1936- f1231_it1451[1]

The base of the flagpole in 1936, the Horticultural Building (now Muzik) in the background. Toronto Archives, F 1231, Item 1451 

The flag pole depicted in the above photos was donated to the CNE by J. G. Robson. The magnificent Douglas Fir, hewn from the forests on Vancouver Island, was 184 feet (56 metres) tall after it was trimmed. Shipped from British Columbia via the Panama Canal, it was brought to Toronto through the St. Lawrence River. At its base, it was 36 inches in diameter. Because it required time to cure the wood, it was not installed at the CNE until 1930. In that year, it claimed to be the world’s largest flag pole.

It was replaced in June, 1977 by a pole of British Columbia redwood, shipped to Toronto on three flatbed rail cars. It was 196 feet (60 metres) tall, and again, was said to be the world’s tallest. However, eventually it began to rot and unfortunately it was removed from the grounds.

Information about the 1977-flag pole: Mike Filey  http://oppositethecity.wordpress.com

                            Automotive Shows

Automotive Blg, Canada A. 1939, a052897-v8[1]

The Automotive Show in 1939, in the Automotive Building. Canada Archives, a0528897-v8

The Automotive Building, built in 1929, survives to this day. However, it has been rebuilt and is now a convention facility named the Allstream Centre. Until the 1960s, each year during the run of the CNE it housed the automotive show, which featured the latest models of cars for that year. As a boy, I remember visiting it. I never tired of getting behind the wheel of the shiny new cars and playing with the knobs and buttons on the dashboard. I dreamt of being of sufficient age to qualify for a driver’s license. The auto show was one of the most popular features of the Ex.  

   Horse, Dairy and Agricultural Shows and Contests

Beef cattle, 1980s, Ont. Archives  I0004457[1]  Elsie the Cow, 1941, Ont. A. I0011011[1]

Beef cattle at the CNE in the 1980s, Ontario Archives 10004457 (left-hand photo) and Borden Dairies’ “Elsie the Cow” in 1941, Ontario Archives 10011011 (right-hand photo)

After the Ex opened in 1879, for many years it featured both industrial and agricultural products. In the Horse Palace and Coliseum there were farm animals and horse shows. As well, there were judged competitions of homemade jams, jellies, preserves etc. I remember the horse shows in the Coliseum and of course, Borden Dairy’s advertisements that featured “Elsie the Cow.”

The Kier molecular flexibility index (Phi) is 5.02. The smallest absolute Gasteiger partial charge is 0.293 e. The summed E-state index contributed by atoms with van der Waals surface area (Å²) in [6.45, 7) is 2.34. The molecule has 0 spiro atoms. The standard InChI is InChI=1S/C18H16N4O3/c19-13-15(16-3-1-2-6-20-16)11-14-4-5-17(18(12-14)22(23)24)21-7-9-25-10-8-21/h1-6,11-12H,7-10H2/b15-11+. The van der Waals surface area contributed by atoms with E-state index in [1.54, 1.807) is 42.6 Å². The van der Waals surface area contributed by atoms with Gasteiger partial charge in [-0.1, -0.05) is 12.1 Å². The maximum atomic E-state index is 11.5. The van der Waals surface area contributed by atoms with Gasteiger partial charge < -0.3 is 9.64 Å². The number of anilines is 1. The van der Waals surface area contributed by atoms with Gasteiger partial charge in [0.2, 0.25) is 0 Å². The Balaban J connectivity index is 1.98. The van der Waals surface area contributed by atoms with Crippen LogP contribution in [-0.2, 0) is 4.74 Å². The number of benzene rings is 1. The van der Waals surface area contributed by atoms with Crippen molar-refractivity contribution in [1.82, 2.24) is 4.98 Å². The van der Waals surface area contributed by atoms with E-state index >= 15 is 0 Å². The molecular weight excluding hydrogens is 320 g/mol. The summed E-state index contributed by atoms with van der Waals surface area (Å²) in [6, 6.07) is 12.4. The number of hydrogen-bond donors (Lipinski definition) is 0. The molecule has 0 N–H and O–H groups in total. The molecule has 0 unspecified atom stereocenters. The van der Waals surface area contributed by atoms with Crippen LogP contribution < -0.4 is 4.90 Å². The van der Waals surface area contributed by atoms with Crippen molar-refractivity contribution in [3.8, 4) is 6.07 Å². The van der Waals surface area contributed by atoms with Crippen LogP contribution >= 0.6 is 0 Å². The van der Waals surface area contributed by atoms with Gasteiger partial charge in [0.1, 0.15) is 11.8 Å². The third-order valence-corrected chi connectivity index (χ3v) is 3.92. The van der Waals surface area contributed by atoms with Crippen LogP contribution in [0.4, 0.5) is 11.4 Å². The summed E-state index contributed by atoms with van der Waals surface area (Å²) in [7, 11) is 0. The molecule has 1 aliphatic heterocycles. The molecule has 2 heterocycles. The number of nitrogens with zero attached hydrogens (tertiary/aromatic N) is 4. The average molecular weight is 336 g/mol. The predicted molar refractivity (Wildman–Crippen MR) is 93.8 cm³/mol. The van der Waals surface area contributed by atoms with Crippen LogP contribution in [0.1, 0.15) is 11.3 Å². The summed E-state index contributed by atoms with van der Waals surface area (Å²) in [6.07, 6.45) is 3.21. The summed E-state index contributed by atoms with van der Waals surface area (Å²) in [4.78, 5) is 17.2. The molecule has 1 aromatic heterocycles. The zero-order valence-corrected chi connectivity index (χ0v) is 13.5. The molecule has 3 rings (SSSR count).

Ontario Government Building

Aug. 12, 1929--s0071_it7109[1]

The Ontario Government Building on August 13, 1929. Toronto Archives, S0071, Item 7109.

The Ontario Government Building was constructed in 1926 to showcase exhibitions of the Ontario Government. Today, it is no longer open as part of the Ex as it is occupied by the Liberty Grand. I remember visiting the building when I was a boy, and also as a teenager. In its central courtyard there were many large aquariums containing the species of fish native to Ontario. There were also colourful over-sized representations of the fictional lumberjack, Paul Bunyan, and Babe, his Blue Ox.

              PICT0074

Paul Bunyan the lumberjack, famous in American folklore. Photo taken in 1958 in the interior courtyard of the Ontario Government Building.

PICT0075 

Paul Bunyan’s Babe, the Blue Ox, in the courtyard of the Government Building in 1958.

                                     Trout Fishing

PICT0076

         Trout fishing in the Coliseum at the CNE in 1958.

                 The Flyer, the Rollercoaster at the CNE

PICT0084

This photo of the Flyer at the CNE was taken with a 35mm Kodak Pony camera in 1958, from the top of the Shell Tower. Built in 1953, the year of the coronation of Queen Elizabeth II, the Flyer was advertised as the “fastest in the world,” as it reached speeds of up to 65 miles an hour. It was 2612 feet in length and 62 feet in height, capable of carrying over 26,000 passengers a day. I remember riding the Flyer and experiencing the thrill of the downward plunge from the tallest section of the structure. Unfortunately, as technology and tastes of the public changed, the Flyer was viewed as tame. It was demolished in June 1992, after it failed the safety tests. However, for several decades, it was the  main “thriller” of the CNE midway. Over 9 million passengers enjoyed the ride during the years it operated.  (information from CNE Archives)